Tour dates and fertility treatments: Jenn Grant's 5-year journey to start a family
'For years, I felt like no one in the world wanted to be pregnant and have a baby more than me'
I spent so long trying to decide whether to share this photo of me in the bathtub. I never quite decided but, amidst a few aches and pains, I knew I wanted to celebrate this big round belly; I was exactly nine months pregnant that night.
It took many years — about five — of wanting and trying everything to conceive, from using more natural therapies (all of them) to, eventually, a few rounds of in-vitro fertilization. (The latter while attempting to tour for my last record.)
It wasn't until the end of my pregnancy that I finally started to feel ready to share this part of that journey — and to say that I know it's not easy for everyone to start a family when and how they want to.
For years, I felt like no one in the world wanted to be pregnant and have a baby more than me.
But that's not the case; it's so common. There was no rhyme or reason for it not happening, just a deep longing.
The first cycle of IVF wasn't successful. We lost two embryos ('bunny and bear') very early on. I think that's what is called a very early miscarriage. It was actually the night before my blood test was supposed to happen.
Early or not, it was a painful experience, both emotionally and physically. But also one where I saw my husband really shine in his care for me. So after two days of laying on the couch and eating white bread and butter, I called the clinic to book our second cycle. We weren't giving up!
Balancing touring and treatments
Even though the first round of IVF didn't work, the experience for me was still a beautiful one in so many ways. We had created life, and I felt hopeful our baby was just hiding behind the stars.
We knew this second try would be our last. Partly because of the cost, and partly because it can take such a toll on your life.
One of the hardest parts of the IVF experience for me was wanting to tour more and often not being able to, because of the many appointments that go along with IVF, and then feeling down about not supporting my beautiful record and the people I work with in the way that I wanted.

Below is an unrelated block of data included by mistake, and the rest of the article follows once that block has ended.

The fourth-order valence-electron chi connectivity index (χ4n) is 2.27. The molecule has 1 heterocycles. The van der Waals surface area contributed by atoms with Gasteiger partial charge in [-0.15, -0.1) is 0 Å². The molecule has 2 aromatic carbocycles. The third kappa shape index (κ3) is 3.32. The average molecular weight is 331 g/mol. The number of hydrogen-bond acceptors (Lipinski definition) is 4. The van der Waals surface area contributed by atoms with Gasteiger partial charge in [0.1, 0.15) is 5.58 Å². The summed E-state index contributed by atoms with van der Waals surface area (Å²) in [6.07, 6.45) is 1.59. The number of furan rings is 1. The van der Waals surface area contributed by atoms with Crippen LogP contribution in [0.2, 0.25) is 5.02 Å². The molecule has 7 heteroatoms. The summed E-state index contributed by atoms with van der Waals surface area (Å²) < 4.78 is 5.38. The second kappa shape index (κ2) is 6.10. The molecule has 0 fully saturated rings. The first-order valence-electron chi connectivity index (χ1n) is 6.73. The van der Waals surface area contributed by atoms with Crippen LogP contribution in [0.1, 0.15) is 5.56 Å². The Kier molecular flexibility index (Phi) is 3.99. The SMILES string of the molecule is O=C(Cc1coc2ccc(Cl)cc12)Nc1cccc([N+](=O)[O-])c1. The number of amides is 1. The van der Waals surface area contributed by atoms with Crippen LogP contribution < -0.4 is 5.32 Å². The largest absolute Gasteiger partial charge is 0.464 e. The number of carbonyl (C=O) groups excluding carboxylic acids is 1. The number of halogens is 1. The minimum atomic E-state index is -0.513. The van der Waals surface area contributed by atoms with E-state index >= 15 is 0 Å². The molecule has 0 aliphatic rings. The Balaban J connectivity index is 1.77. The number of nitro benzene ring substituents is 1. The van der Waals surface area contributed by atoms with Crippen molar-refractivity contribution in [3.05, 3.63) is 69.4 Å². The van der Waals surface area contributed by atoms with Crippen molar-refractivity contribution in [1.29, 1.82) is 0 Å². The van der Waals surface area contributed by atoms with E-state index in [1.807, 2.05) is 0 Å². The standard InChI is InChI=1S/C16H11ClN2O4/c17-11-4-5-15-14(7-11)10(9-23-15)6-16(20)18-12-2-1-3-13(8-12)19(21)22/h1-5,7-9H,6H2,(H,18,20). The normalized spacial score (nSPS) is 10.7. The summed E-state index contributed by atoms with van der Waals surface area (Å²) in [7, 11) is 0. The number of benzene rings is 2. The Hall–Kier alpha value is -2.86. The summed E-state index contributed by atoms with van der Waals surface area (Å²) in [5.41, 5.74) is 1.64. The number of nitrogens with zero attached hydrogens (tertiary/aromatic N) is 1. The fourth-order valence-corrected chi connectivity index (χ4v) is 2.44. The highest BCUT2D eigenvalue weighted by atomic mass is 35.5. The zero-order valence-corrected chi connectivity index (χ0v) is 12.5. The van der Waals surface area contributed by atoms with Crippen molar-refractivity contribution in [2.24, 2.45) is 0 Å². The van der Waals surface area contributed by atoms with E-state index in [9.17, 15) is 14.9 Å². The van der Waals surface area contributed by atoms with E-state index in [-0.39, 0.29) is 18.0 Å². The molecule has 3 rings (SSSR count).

I was on the highest dose of medications possible and just not responding well. I crumpled into a ball in the hallways of IKEA when the doctor said we might need to start looking into egg donors from the Czech Republic. I did this; I looked into all the possibilities I didn't want to face but that might bring us our family. Families come in all sorts of ways and I was ready to be a part of that — whatever it took.
We had several conversations with our amazing doctor, Dr. Mike Ripley, about whether we wanted to cancel our cycle. But in the end, we all agreed that we had come this far and to just keep going.
Being positive and not putting so much incredible pressure on myself to be perfect, well, I think that was something I was meant to learn, somehow.- Jenn Grant
We took hold of the experience and it made it a nice one. This time we did my injections every night in front of a cozy fire, watching Parks and Recreation (thank you Amy Poehler!) and celebrating with a bit of cashew ice cream. Laughing about the insanity of so many needles and the lengths we were going to try and make this finally happen.
We made it fun.
Not to say it wouldn't have worked otherwise, but being positive and not putting so much incredible pressure on myself to be perfect, well, I think that was something I was meant to learn, somehow.
Hoping beyond hope
On that last day, with my hormones amped up and our treatment cycle extended by several days — just hours before flying to Ontario to rent gear and play a show — we headed to the clinic hoping beyond hope that there would be a little embryo waiting for us.
Guess what, there were three! But there was one who was exceeding expectations and I just thought, 'Hurry up and get that in there!!' They said he looked like a little light and for months I was singing 'This little light of mine,' urging him to stay.
It was a big day when we got the "eight weeks go-ahead" to start our prenatal visits at the IWK, but I was crying saying goodbye to our nurse, Patricia Ferguson. They were such a huge part of the process and always made Dan and I feel so loved and cared for.
We are eternally grateful to them.
Awash in gratitude
The first time I felt our little guy kick was when I went off to make a new album in Portland, Ore., and the drums played for the first time. (I screamed with delight.) He is intertwined in that process of creation too, which is so sacred and special to me.
Now, with this sweet babe by my side and a record in the can, I'm feeling so many layers of gratitude.
And I want to say to any wanting-to-be parents out there: I understand a bit of your journey and I am sending you love. Anything is possible and whatever happens, you will be OK.